Medallion Vanity Fair, “Might at the Met” by Bob Colacello.
Written in advance of the opening of the Met Breuer, a new branch of New York’s Metropolitan Museum, Bob Colacello’s article is a deeply reported, sophisticated, and well-timed analysis of the Met’s growing interest in modern and contemporary art. By connecting the dots behind a series of developments that led up to the Breuer, Colacello presents a unique overview of how the collections, boards, and new building projects of MOMA, the Met and the Whitney are now irrevocably intertwined.

Commentary and Editorials
Medallion, columns by Susan Antilla.
“Watch what Wall Street does, not what it says,” Antilla enjoins her readers and, heeding her own counsel, she does just that in a string of columns, built on solid reporting and trenchant analysis, that expose the duplicitous practices unscrupulous stockbrokers employ to intentionally mislead and, ultimately, fleece their clients.

Merit The Record, editorials by Alfred P. Doblin.
Alfred Doblin writes meaningful and impactful editorials that offer readers keen-eyed perspective on a broad swath of local issues, always with clarity, reason and a strong sense of decency — his sharply critical examination of a proposed deal to build a new Hudson River tunnel, for example, or his artful takedown of a Republican congressman’s opposition to the party running gay candidates.

Breaking News
Medallion The Journal News, “Metro-North Crash in Valhalla” by Albert Conte, Frank Becerra Jr., Seth Harrison and Carucha L. Meuse.
Conte, a photo assistant at The Journal News, was off duty on Feb. 3, 2015, when he got word that a commuter train had struck a car, resulting in a fire and explosion. A volunteer fireman, Conte was one of the first on the scene. After helping with rescue operations, he used his iPhone to take pictures and email them to the newsroom. Staff photographers Becerra and Harrison soon joined him, resulting in an outstanding package of photographs that led coverage in The Journal News and wound up being used by newspapers and TV stations around the country.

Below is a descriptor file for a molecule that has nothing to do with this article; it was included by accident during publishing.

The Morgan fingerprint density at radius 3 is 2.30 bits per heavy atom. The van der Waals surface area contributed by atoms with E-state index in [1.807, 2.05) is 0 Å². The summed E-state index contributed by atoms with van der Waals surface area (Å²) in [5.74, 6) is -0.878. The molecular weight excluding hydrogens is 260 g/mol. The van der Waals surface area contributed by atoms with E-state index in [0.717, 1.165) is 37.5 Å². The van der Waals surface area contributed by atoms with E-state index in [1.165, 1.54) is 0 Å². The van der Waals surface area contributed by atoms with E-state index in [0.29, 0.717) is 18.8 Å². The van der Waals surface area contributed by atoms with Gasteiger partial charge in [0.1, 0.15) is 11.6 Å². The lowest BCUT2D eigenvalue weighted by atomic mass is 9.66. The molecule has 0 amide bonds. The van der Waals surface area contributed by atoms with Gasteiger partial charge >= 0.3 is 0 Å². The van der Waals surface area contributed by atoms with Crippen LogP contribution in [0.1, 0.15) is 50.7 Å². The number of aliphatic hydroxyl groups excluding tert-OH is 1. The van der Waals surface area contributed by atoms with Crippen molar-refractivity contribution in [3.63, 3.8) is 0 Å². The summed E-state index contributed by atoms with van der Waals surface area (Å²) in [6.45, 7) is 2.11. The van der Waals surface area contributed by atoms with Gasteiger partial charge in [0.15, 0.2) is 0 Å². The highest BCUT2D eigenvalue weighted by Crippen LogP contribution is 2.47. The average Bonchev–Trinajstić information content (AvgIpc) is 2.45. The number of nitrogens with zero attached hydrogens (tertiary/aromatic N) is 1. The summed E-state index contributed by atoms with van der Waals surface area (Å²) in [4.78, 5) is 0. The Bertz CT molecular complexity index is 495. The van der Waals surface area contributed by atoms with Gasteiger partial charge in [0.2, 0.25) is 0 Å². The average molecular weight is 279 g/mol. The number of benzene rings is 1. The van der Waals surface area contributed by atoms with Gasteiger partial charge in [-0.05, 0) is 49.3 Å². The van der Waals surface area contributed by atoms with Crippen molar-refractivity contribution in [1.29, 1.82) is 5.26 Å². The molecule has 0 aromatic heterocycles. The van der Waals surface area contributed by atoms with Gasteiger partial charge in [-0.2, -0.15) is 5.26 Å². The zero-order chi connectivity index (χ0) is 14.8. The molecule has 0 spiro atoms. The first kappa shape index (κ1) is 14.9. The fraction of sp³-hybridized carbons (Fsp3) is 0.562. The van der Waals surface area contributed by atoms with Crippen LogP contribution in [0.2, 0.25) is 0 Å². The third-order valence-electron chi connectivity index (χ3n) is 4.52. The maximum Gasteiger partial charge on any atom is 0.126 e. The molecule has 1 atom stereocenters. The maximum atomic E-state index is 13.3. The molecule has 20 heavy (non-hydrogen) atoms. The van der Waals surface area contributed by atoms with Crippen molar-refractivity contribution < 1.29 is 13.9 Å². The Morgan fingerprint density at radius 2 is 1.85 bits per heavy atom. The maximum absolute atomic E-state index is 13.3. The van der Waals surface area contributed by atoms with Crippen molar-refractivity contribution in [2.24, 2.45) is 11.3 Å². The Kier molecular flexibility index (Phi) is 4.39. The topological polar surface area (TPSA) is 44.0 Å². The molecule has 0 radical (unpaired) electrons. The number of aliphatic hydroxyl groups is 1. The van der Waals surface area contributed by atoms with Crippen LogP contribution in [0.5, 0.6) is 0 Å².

Merit The Record, “A Driver’s Remorse” by Tariq Zehawi.
Looking beyond the obvious when he photographed the aftermath of a fatal accident in which a truck struck a car, Zehawi focused instead on this revealing moment when the truck driver, overcome by what had happened, suddenly fell to his knees in the middle of the street.

Feature Photography
Medallion Newsday, “Dunia’s Smile” by Thomas A. Ferrara.
Despite a horrendous attack by chimpanzees in his native Congo two years ago that ripped his face apart, eight-year-old Dunia Sibomana is still able to smile while awaiting rare and complicated facial reconstructive surgery at Stony Brook University Hospital. As Dunia shares a laugh with Jennifer Crean, whose family has been hosting the boy since he was brought to the U.S. by the Smile Rescue Fund for Kids, he is a portrait of hope.

Merit The Record, “Daddy’s Home” by Kevin Wexler.
All the emotions of greeting a soldier safely home from war in the Middle East are vividly displayed in the face of Mari Gumann of Vernon, N.J., as she hugs her son, Sgt. Jesse De La Cruza, at a Jersey City armory where families had gathered for reunions with their loved ones.

Sports Photography
Medallion Newsday, “American Pharoah” by J. Conrad Williams Jr.
With no other horse in sight, American Pharoah is all sinew and strength as he comes flying home on June 6, 2015 to win the Belmont Stakes and the first Triple Crown since 1978. Underscoring the challenge of photographing horse races, photographer Williams and his camera were about 50 feet apart when he fired it. He had set it just above ground level near the track, decided what angle to place it at, connected it to a foot pedal by wire, and activated the pedal from a photographers’ riser near the finish line. A little guesswork and 30 years’ experience produced a classic.

Feature Writing
Medallion Bloomberg Businessweek, “How Trump Invented Trump” by Max Abelson.
Abelson delves into the uniquely New York world of the leading Republican candidate, profiling the people who work for him (his chief operating officer is his former bodyguard), challenging his claims of business success, and showing how he turns everything he does into some kind of victory. The story shows how glamour and desire — and the desire for glamour — can overcome any gritty reality.

Merit Vanity Fair, “Pope Francis at Ground Zero” by Paul Elie.